• Milk and natural sweeteners instead of coffee creamer: Coffee is a drink many can’t do without. And according to market research, only 25 percent of people drink their coffee black. That means the rest are adding some sort of creamer or flavor enhancer. Flavored creamers are extremely popular but come with a list of ingredients that may be questionable (i.e., hydrogenated oil and artificial flavors). You don’t have to give up your morning brew. Try simple ingredients to spruce up your coffee, like organic half-and-half with coconut sugar or oat milk and maple syrup.
  • Whole grain instead of white: The dietary fiber found in whole grains like brown rice, whole-grain bread, oatmeal, and whole-wheat pasta has numerous benefits, including aiding in digestion and preventing constipation. In addition, consumption of whole grains has been found to lower the risk of cancer5. Many whole grain products can be swapped for their refined counterparts without changing the taste. Replace white rice with brown rice in your stir-fry. Give whole-wheat bow-tie noodles a try in your next pasta salad.
  • Greek yogurt for regular yogurt: Greek yogurt is a great source of probiotics that are essential for gut health. When compared to regular yogurt, Greek yogurt has over twice the amount of protein and almost half of the carbs. You can also use plain Greek yogurt in place of sour cream, something to keep in mind next time you're making a dip or chili.

3. Combine nutrients when snacking

It’s easy to grab a banana or a cheese stick and be on your way. But choosing to eat just one food group for a meal or snack may leave you lacking. Just because it’s a snack doesn’t mean that you have to skip a food group. Eating a combination of macronutrients—carbohydrates, fat, and protein—is satiating and helps give you the energy you need for focus and activity.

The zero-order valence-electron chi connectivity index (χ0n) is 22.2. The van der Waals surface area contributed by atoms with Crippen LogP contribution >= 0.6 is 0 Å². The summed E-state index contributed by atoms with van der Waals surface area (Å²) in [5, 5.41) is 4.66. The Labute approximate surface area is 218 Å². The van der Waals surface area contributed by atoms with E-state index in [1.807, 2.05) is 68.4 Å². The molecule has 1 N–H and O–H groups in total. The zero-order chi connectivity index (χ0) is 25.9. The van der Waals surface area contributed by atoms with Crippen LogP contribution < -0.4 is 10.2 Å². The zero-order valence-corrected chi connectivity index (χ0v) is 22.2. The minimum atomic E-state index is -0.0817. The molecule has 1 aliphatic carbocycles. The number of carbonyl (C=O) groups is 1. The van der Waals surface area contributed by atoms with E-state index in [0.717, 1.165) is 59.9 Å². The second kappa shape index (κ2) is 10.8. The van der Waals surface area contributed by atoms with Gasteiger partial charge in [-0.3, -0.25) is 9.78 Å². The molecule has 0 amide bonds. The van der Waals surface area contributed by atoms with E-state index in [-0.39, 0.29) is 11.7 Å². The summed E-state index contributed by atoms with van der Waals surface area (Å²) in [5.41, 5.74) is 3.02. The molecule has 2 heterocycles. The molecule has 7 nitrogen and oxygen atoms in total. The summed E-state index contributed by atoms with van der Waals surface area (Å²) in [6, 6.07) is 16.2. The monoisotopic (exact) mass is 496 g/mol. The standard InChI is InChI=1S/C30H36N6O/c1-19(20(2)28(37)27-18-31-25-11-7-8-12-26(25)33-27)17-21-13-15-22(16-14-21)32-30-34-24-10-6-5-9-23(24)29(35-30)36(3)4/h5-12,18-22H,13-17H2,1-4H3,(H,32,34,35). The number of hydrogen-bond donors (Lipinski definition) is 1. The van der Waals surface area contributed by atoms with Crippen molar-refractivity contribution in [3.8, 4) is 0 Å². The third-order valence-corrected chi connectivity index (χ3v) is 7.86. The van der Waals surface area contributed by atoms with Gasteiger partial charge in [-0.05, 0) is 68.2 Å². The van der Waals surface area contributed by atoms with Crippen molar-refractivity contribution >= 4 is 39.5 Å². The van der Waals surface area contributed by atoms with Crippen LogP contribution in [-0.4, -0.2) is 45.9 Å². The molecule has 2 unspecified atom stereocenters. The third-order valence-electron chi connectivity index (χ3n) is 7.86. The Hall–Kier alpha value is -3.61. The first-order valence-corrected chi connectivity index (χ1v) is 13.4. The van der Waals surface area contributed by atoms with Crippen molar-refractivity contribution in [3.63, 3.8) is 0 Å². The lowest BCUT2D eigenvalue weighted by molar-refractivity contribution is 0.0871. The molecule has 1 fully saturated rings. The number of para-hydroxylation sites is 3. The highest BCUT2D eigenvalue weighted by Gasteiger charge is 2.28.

“I always recommend pairing two foods like carbohydrates and protein or protein and fat. This combination helps ensure you're getting enough nutrients and will give you staying power until your next meal,” says dietitian, Rebecca Jaspan, MPH, RD, CEDS, CDCES. Her favorite combos are crackers and cheese, apple and peanut butter, or fruit and nuts.

4. Honor your cravings

Food cravings are a normal part of life. Since there are no forbidden or off-limit foods in intuitive eating, you are free to eat whatever you’re craving. Furthermore, you can use it as an opportunity to get some beneficial nutrients. “You can enhance nutrition by focusing on variety, balance, and applying gentle nutrition," says Eden Davis, RDN LDN, co-founder of Pearl Wellness Practice.

So what does that look like? You simply blend the craving with nutrition. Let’s take a chocolate craving for instance. “We know the chocolate will satisfy our taste buds, but won't necessarily provide satiety and nutrients. We can add a fruit like coconut to this snack to pack in more nutrients, staying power, and balance,” Davis says.

5. Add in nutrient-packed foods